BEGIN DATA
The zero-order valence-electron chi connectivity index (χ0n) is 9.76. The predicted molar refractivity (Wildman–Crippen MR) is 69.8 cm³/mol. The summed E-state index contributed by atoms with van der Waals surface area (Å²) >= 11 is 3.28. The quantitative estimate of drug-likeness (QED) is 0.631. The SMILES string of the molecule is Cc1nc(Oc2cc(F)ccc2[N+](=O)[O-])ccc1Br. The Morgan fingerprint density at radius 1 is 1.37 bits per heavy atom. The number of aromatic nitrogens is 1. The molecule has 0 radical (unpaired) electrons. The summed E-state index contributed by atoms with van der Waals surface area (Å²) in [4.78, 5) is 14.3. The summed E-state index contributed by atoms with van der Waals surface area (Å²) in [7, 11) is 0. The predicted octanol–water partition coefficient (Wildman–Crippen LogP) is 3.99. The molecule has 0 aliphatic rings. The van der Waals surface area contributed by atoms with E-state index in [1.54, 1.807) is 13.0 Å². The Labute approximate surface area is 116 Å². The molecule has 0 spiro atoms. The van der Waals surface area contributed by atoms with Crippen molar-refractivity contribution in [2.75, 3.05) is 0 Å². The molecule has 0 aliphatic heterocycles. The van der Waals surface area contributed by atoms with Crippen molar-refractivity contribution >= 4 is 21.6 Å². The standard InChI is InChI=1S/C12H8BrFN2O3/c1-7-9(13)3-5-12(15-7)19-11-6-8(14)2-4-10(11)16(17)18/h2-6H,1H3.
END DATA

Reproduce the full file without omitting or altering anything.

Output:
The zero-order valence-electron chi connectivity index (χ0n) is 9.76. The predicted molar refractivity (Wildman–Crippen MR) is 69.8 cm³/mol. The summed E-state index contributed by atoms with van der Waals surface area (Å²) >= 11 is 3.28. The quantitative estimate of drug-likeness (QED) is 0.631. The SMILES string of the molecule is Cc1nc(Oc2cc(F)ccc2[N+](=O)[O-])ccc1Br. The Morgan fingerprint density at radius 1 is 1.37 bits per heavy atom. The number of aromatic nitrogens is 1. The molecule has 0 radical (unpaired) electrons. The summed E-state index contributed by atoms with van der Waals surface area (Å²) in [4.78, 5) is 14.3. The summed E-state index contributed by atoms with van der Waals surface area (Å²) in [7, 11) is 0. The predicted octanol–water partition coefficient (Wildman–Crippen LogP) is 3.99. The molecule has 0 aliphatic rings. The van der Waals surface area contributed by atoms with E-state index in [1.54, 1.807) is 13.0 Å². The Labute approximate surface area is 116 Å². The molecule has 0 spiro atoms. The van der Waals surface area contributed by atoms with Crippen molar-refractivity contribution in [2.75, 3.05) is 0 Å². The molecule has 0 aliphatic heterocycles. The van der Waals surface area contributed by atoms with Crippen molar-refractivity contribution >= 4 is 21.6 Å². The standard InChI is InChI=1S/C12H8BrFN2O3/c1-7-9(13)3-5-12(15-7)19-11-6-8(14)2-4-10(11)16(17)18/h2-6H,1H3.